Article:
The MRes Environment, Energy and Resilience is accredited by the Economic and Social Research Council (ESRC) as part of the larger ESRC funded South West Doctoral Training Centre(http://www.exeter.ac.uk/doctoralcollege/fundedcentres/swdtc/) a hub of world-class social science research. The MRes also forms the first year of a collaborative 1+3 (MRes + MPhil/PhD) pathway, which includes further collaborative elements with all three institutions.

Learning and teaching

The programme will adopt a range of small group teaching methods alongside the encouragement of independent study. An innovative element of the programme will be to integrate inter-institutional teaching through the ‘Contemporary Debates in Environment, Energy and Resilience’ module using the University’s Access Grid facility. In addition, you will receive specific interdisciplinary research training via the ‘Interdisciplinary Research Design’ module that will provide you with a way of discussing the challenges of working across disciplines with staff and fellow students.

Specifically, you will be exposed to the following learning and teaching methods: seminars, lectures, tutorials, guest speaker presentations, role play, virtual learning and online interaction.

Programme structure

The following lists describe the programme and constituent modules. Constituent modules may be updated, deleted or replaced as a consequence of the annual programme review of this programme.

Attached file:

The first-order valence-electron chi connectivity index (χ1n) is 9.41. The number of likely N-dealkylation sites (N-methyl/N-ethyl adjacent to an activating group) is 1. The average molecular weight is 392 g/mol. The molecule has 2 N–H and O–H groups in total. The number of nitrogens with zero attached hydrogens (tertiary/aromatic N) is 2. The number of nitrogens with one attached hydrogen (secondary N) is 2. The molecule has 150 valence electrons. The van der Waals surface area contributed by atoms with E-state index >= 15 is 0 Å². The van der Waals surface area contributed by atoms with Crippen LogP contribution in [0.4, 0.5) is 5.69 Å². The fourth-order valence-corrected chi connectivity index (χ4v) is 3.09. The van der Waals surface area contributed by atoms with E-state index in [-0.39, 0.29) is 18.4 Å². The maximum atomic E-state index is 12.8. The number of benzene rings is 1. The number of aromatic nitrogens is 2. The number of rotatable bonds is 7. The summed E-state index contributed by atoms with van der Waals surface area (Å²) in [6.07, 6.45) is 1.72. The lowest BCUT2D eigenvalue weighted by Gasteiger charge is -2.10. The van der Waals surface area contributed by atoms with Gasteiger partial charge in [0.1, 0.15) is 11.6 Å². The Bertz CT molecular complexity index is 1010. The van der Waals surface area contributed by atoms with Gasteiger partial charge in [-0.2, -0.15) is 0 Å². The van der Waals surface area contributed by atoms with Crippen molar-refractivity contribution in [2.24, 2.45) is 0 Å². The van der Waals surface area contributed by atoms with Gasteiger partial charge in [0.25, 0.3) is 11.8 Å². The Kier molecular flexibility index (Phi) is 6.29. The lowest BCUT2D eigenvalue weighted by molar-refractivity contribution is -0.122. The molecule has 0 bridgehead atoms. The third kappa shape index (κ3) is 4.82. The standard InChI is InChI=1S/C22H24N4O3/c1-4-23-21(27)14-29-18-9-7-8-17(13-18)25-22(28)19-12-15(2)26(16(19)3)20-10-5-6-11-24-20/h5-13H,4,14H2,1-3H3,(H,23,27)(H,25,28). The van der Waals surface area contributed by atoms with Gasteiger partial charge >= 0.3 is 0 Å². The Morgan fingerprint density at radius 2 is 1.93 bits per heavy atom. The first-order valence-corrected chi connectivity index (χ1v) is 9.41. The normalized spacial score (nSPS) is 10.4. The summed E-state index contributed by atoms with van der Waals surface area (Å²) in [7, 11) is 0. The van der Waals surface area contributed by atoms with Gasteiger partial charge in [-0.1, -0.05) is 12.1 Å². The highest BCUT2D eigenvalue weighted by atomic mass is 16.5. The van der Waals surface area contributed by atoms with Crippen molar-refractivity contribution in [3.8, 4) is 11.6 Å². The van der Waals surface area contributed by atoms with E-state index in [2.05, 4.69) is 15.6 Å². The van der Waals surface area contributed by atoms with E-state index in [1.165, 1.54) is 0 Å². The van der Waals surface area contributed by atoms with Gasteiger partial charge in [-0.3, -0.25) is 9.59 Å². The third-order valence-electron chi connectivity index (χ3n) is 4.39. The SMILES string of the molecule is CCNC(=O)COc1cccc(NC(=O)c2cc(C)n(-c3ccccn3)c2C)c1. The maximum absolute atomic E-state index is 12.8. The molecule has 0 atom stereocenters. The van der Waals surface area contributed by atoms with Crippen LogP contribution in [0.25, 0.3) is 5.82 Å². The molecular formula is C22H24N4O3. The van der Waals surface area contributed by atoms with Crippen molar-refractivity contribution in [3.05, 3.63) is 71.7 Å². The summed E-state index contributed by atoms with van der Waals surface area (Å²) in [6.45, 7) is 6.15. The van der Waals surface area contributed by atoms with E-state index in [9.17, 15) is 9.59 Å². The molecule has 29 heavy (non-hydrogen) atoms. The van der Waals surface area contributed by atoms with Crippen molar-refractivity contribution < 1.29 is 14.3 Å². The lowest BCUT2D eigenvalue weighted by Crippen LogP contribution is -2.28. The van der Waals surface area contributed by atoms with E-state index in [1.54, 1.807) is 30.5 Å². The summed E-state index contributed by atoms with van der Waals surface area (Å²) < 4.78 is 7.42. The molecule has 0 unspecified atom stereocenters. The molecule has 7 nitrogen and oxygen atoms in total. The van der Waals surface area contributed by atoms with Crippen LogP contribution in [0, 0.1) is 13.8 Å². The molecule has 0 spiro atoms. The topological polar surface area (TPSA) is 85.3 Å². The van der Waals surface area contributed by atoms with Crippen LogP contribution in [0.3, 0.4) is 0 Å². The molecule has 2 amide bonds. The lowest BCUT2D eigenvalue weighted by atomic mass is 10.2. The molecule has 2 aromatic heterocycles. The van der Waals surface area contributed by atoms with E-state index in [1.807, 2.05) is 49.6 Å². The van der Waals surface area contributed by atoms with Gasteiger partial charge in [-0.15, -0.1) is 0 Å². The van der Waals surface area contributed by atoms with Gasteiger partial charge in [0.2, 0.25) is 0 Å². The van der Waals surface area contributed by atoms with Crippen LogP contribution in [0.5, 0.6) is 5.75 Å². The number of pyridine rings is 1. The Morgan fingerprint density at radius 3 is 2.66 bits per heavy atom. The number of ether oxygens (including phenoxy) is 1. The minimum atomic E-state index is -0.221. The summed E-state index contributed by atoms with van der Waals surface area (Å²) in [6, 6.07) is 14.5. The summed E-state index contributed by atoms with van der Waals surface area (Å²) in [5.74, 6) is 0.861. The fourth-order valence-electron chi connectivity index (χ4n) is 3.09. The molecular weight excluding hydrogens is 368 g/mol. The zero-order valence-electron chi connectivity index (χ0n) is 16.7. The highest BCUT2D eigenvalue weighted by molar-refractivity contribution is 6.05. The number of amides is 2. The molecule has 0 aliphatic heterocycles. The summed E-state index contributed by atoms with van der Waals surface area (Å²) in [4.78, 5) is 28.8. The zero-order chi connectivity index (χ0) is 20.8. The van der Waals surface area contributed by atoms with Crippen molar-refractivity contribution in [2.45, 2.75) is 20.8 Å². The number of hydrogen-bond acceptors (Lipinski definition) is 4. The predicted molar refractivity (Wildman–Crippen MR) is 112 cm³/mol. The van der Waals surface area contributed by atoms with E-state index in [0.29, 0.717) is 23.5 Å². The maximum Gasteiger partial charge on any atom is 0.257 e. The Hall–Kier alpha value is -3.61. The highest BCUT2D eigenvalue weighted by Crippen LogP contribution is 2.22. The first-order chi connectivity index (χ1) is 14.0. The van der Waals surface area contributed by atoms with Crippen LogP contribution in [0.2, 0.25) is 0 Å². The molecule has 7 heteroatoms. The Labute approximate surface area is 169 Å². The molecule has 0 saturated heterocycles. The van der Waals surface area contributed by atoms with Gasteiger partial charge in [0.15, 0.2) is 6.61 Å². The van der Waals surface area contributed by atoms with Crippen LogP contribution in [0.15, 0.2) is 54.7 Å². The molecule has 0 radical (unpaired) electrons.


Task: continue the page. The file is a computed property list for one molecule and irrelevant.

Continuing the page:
Compulsory modules

The compulsory modules can include; Contemporary Debates in Environment, Energy and Resilience [Delivered with Bath and Bristol]; Advanced Interdisciplinary Research Methods [Delivered with Bath and Bristol]; Dissertation in Environment, Energy and Resilience; Governing Sustainability; Introduction to Energy Policy and Sustainability; Themes in Climate Change and Key Skills.

Optional modules

Some examples of the optional modules which may be available are Statistical Modelling; Understanding Environmental Change; Environmental Sustainability in Practice; Independent Work-based Learning; Climate Hazards and Risk Assessment; Environmental Law; Regulation of Financial Markets and Institutions; Conflict, Security and Development; Theories of Development; Environmental Politics; Globalisation and Culture; Psychology of Risk; Quantitative Methods; Qualitative Methods and Environmental and Resource Economics.